QAnon Shaman Jacob Chansley's Jail Release Request Denied as Capitol Riot Case Continues

A U.S. District Court judge on Monday denied a request from the "QAnon Shaman" to be released from jail ahead of the trial he is set to face for his alleged role in the January 6 riot at the U.S. Capitol.

Jacob Chansley, also known as Jacob Angeli, became known as the "QAnon Shaman" after law enforcement officials shared photos of protesters who were inside the U.S. Capitol on the day of the riot. Chansley called the FBI on January 7 and identified himself as the protester who was photographed wearing a furry hat with horns and face paint, according to court documents.

Chansley was previously ordered to be detained as he awaits trial, but his legal team requested that the order be reconsidered. According to a court opinion signed by U.S. District Judge Royce Lamberth and filed Monday in the U.S. District Court for the District of Columbia, "no condition or combination of conditions of release will reasonably assure defendant's appearance as required or the safety of others and the community."

As a result of the Monday decision, Chansley will remain behind bars until his trial begins.

QAnon Shaman pre-trial release
A U.S. District Court judge denied a request for pre-trial release made by Jacob Chansley, known as the "QAnon Shaman." In the photo above, the "QAnon Shaman" yells inside the Senate Chamber on January 6. Win McNamee/Getty Images

Chansley has been accused of participating in the protest that began in Washington, D.C., as both chambers of Congress congregated at the U.S. Capitol to certify the results of the 2020 presidential election. The protest took a turn as some participants made their way into the building, sending members of Congress into lockdown. Four civilians and one Capitol Police officer died as a result of the violence that ensued.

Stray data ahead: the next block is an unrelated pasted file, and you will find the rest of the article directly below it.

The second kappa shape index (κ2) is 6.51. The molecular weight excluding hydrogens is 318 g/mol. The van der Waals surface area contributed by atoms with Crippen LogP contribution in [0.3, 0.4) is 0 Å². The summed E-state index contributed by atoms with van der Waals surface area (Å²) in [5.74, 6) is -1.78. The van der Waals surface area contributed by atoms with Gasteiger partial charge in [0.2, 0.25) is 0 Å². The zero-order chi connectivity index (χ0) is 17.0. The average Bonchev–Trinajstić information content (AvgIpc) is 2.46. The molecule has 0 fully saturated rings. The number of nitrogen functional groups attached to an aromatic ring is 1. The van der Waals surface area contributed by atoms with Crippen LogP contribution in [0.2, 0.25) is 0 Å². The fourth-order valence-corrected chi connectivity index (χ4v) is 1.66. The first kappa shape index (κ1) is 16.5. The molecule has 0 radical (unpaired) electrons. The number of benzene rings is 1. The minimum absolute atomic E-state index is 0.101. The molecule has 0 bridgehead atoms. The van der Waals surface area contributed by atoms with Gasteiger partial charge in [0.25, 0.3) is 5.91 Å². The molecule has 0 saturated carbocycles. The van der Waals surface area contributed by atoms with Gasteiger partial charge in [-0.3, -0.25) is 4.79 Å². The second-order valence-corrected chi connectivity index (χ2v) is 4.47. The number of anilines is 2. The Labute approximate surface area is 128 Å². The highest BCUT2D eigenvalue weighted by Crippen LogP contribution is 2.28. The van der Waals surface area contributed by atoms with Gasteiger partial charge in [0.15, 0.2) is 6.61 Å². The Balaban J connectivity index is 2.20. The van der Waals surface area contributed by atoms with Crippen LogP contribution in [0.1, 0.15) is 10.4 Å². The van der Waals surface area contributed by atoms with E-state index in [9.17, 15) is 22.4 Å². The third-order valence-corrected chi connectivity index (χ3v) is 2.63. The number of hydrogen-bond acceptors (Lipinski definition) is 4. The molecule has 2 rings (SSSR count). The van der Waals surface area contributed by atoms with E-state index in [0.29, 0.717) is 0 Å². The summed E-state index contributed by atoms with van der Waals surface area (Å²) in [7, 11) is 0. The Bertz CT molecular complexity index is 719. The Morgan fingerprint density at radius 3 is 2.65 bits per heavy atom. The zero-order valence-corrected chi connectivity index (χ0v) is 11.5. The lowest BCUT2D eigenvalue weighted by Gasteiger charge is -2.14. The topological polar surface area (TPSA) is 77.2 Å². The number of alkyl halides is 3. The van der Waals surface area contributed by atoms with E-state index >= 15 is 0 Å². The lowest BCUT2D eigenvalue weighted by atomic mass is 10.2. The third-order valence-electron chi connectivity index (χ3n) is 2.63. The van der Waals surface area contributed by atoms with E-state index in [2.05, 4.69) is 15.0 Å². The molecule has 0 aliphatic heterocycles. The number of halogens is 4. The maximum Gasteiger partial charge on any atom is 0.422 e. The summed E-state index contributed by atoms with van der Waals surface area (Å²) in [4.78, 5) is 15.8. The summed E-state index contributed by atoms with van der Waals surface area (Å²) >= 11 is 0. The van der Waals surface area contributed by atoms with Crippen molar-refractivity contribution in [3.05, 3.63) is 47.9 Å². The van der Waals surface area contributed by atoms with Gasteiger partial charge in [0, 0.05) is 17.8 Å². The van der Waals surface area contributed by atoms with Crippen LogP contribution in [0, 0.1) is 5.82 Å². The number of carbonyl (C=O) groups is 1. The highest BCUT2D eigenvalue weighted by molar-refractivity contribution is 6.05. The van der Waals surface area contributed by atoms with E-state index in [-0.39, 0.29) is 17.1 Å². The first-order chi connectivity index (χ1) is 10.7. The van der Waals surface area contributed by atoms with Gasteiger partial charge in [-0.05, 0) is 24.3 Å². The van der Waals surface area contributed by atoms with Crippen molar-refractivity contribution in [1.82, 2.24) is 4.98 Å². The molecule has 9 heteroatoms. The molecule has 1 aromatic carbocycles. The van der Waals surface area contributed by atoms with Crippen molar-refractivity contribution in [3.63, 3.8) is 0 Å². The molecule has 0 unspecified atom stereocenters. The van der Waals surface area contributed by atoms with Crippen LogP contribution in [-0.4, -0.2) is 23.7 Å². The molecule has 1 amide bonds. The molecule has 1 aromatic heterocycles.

More than 270 people are facing federal charges in connection with the January 6 riot, according to a tracker maintained by George Washington University's Program on Extremism.

Among the charges Chansley faces for his alleged role in the riot are "obstruction of an official proceeding," "civil disorder" and "violent entry and disorderly conduct in a Capitol Building," according to a federal indictment.

According to the court document denying Chansley's request for pre-trial release, his alleged actions on January 6 and comments he has made since then "indicates his willingness to resort to violence to undermine the legitimate functions of the United States government." His alleged "refusal to obey orders from law enforcement" on January 6 also "indicates that he would not comply with conditions of release imposed to keep the public safe," Lamberth's decision said.

The court decision went on to reference a recent 60 Minutes+ interview, during which Lamberth wrote Chansley's "perception of his actions on January 6th as peaceful, benign, and well-intentioned shows a detachment from reality."

The court concluded that there was no agreement that could be reached to guarantee Chansley would appear for trial if he were released early. The court also rejected Chansley's argument that it was difficult to have private conversations with his legal team amid the ongoing coronavirus pandemic, citing the 60 Minutes+ interview as a counterpoint.

"Given defense counsel's decision to use what could have been a confidential videoconference on a media publicity stunt, that argument is so frivolous as to insult the Court's intelligence," Lamberth's order said.

Newsweek reached out to Chansley's attorney for comment and will update this article with any response.